And regime change operations, since WW2?

Let me count the ways.

China 1949 to early 1960s Albania 1949-53
East Germany 1950s Iran 1953 * Guatemala 1954 *
Costa Rica mid-1950s Syria 1956-7 Egypt 1957
Indonesia 1957-8 British Guiana 1953-64 *
Iraq 1963 * North Vietnam 1945-73 Cambodia 1955-70 *
Laos 1958 *, 1959 *, 1960 * Ecuador 1960-63 *
Congo 1960 * France 1965 Brazil 1962-64 *
Dominican Republic 1963 * Cuba 1959 to present
Bolivia 1964 *Indonesia 1965 * Ghana 1966 *
Chile 1964-73 * Greece 1967 * Costa Rica 1970-71
Bolivia 1971 * Australia 1973-75 *
Angola 1975, 1980s Zaire 1975 Portugal 1974-76 * Jamaica 1976-80 *
Seychelles 1979-81 Chad 1981-82 *Grenada 1983 *
South Yemen 1982-84 Suriname 1982-84 Fiji 1987 *
Libya 1980s Nicaragua 1981-90 * Panama 1989 *Bulgaria 1990 *
Albania 1991 * Iraq 1991 Afghanistan 1980s *
Somalia 1993 Yugoslavia 1999-2000 * Ecuador 2000 *
Afghanistan 2001 * Venezuela 2002 * Iraq 2003 *
Haiti 2004 * Somalia 2007 to present Honduras 2009
Libya 2011 * Syria 2012 Ukraine 2014 *

Did anyone blink?
Now, to make sense of the East-West shenanigans today,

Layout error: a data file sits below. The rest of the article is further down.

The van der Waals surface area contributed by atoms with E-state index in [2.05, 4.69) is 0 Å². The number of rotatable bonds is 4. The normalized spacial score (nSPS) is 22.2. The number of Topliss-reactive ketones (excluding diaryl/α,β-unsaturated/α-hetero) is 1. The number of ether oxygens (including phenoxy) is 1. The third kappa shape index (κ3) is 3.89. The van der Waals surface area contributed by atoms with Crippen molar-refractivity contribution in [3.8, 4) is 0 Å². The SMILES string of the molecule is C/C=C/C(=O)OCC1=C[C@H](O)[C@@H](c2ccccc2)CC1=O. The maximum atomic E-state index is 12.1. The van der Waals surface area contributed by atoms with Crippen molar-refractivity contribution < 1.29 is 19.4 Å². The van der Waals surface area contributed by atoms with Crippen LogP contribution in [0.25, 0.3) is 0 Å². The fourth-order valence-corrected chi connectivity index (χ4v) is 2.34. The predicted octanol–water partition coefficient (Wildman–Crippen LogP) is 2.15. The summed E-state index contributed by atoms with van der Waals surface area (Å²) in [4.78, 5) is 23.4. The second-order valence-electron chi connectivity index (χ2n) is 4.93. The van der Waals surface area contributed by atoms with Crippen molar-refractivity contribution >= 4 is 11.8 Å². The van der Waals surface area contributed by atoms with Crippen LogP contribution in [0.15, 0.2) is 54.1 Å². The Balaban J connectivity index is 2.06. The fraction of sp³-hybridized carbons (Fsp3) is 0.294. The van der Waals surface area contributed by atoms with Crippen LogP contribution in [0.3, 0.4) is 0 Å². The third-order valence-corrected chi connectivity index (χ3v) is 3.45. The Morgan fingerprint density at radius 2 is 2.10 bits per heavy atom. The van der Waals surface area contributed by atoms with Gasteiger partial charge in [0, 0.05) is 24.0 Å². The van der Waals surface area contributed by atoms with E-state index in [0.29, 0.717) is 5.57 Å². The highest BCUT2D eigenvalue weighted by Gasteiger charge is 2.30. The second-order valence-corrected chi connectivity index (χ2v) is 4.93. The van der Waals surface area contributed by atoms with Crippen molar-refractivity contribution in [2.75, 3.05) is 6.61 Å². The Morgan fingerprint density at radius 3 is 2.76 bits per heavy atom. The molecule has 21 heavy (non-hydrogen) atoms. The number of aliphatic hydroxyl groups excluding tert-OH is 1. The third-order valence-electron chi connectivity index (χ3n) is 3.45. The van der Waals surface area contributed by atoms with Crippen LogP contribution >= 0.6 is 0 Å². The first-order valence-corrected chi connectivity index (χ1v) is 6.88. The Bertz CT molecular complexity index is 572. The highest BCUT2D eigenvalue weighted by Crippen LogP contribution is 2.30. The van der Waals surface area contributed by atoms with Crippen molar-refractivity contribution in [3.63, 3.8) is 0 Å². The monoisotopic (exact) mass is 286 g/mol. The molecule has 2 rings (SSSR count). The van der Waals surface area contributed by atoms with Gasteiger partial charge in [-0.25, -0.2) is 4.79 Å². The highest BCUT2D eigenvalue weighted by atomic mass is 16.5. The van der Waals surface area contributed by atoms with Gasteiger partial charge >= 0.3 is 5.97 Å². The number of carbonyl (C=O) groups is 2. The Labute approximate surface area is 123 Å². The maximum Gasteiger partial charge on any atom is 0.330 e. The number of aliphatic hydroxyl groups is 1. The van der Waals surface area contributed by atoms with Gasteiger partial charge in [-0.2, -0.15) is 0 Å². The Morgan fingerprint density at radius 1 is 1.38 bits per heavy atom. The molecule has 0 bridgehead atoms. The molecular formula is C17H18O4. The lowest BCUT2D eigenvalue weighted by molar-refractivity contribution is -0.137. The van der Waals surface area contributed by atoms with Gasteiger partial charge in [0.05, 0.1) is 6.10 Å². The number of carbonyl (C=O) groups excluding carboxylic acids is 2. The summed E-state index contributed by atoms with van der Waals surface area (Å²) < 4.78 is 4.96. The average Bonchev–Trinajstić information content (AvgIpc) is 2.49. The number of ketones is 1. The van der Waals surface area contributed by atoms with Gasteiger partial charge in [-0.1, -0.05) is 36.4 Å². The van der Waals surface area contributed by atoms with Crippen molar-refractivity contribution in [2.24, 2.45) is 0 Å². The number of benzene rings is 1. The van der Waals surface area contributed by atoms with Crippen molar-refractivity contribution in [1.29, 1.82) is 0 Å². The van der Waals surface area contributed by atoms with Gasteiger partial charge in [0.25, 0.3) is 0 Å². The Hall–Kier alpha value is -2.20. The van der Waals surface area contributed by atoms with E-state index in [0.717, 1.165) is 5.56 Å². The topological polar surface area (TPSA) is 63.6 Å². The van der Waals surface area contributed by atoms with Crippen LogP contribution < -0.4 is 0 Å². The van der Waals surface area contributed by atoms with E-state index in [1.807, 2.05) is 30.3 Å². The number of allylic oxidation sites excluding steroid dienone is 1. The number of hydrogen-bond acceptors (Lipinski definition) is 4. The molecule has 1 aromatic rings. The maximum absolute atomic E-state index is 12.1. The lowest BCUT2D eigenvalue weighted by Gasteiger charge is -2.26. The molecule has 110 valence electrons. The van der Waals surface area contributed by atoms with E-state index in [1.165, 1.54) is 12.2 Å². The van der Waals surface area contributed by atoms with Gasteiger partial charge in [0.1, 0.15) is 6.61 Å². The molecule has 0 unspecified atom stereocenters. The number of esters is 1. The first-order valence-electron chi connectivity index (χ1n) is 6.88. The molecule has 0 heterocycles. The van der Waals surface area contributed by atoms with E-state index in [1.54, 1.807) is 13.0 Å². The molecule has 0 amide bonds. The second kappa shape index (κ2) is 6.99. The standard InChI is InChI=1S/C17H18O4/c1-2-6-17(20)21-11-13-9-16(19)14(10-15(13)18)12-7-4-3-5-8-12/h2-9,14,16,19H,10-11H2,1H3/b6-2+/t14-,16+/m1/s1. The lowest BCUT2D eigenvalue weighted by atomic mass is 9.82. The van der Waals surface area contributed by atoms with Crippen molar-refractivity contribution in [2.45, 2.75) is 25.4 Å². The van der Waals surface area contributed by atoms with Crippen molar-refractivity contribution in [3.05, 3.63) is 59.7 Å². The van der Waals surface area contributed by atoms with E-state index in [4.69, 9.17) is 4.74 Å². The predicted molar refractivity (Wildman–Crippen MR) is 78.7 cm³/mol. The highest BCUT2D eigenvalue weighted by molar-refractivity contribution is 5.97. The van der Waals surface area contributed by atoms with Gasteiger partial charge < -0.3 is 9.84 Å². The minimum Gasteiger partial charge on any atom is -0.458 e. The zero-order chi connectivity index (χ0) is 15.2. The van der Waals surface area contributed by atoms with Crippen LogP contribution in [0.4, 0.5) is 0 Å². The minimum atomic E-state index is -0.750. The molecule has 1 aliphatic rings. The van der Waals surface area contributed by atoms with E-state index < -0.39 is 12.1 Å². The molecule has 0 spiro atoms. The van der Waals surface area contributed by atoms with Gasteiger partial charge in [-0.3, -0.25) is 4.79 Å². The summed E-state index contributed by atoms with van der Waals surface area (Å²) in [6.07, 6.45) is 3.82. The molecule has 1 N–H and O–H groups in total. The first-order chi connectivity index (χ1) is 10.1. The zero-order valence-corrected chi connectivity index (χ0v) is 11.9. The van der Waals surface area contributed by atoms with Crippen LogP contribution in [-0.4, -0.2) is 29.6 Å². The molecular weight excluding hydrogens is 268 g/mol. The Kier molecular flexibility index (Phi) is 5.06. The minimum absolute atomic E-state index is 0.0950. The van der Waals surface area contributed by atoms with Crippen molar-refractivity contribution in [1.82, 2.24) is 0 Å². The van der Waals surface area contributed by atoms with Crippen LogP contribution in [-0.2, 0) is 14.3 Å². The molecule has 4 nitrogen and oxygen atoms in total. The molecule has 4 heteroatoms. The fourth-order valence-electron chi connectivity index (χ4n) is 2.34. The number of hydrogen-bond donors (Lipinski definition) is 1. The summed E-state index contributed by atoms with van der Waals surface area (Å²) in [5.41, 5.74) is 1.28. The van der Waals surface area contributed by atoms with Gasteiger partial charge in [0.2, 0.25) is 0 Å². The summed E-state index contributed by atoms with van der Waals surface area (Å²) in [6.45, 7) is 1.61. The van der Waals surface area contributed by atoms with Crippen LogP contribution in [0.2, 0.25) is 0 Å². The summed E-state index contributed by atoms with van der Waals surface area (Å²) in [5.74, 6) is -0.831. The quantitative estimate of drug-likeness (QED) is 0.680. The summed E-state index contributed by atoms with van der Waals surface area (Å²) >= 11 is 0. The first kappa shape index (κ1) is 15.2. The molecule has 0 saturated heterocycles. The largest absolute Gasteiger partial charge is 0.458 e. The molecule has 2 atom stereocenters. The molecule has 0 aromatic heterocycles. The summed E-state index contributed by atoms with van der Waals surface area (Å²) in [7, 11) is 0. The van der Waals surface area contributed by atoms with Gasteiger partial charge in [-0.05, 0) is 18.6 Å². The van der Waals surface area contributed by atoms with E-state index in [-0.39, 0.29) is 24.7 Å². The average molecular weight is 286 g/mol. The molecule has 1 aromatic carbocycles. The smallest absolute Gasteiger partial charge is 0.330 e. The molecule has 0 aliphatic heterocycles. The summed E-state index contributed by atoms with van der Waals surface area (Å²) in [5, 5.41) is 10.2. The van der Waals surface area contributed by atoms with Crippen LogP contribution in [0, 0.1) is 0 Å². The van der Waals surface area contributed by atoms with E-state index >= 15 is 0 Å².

Tsarist Russia, a late-feudal empire in its own right, was a neo-colony of Western Europe until 1917, when the Socialist Revolution altered parameters.

Tne West has been at war with it since then: here tepid, there cold, and now almost hot.

Russophobia , a racist denigration of Slavs (related to the word ‘slave’) by Western nations, has an even older history.
China is/was the traditional ‘Other’: the Brits had imposed unequal treaties on them, since 1840, grabbing Hong Kong.

But,after the lion had fed, came the scavengers: Germany, Italy, Denmark, The Netherlands, Spain, Belgium, and Austria-Hungary, all getting privileged (unequal) access in trade with China.

The Socialist Revolution of 1949, putting an end to Western domination, made them yet another permanent target.

Le’s call it Sinophobia?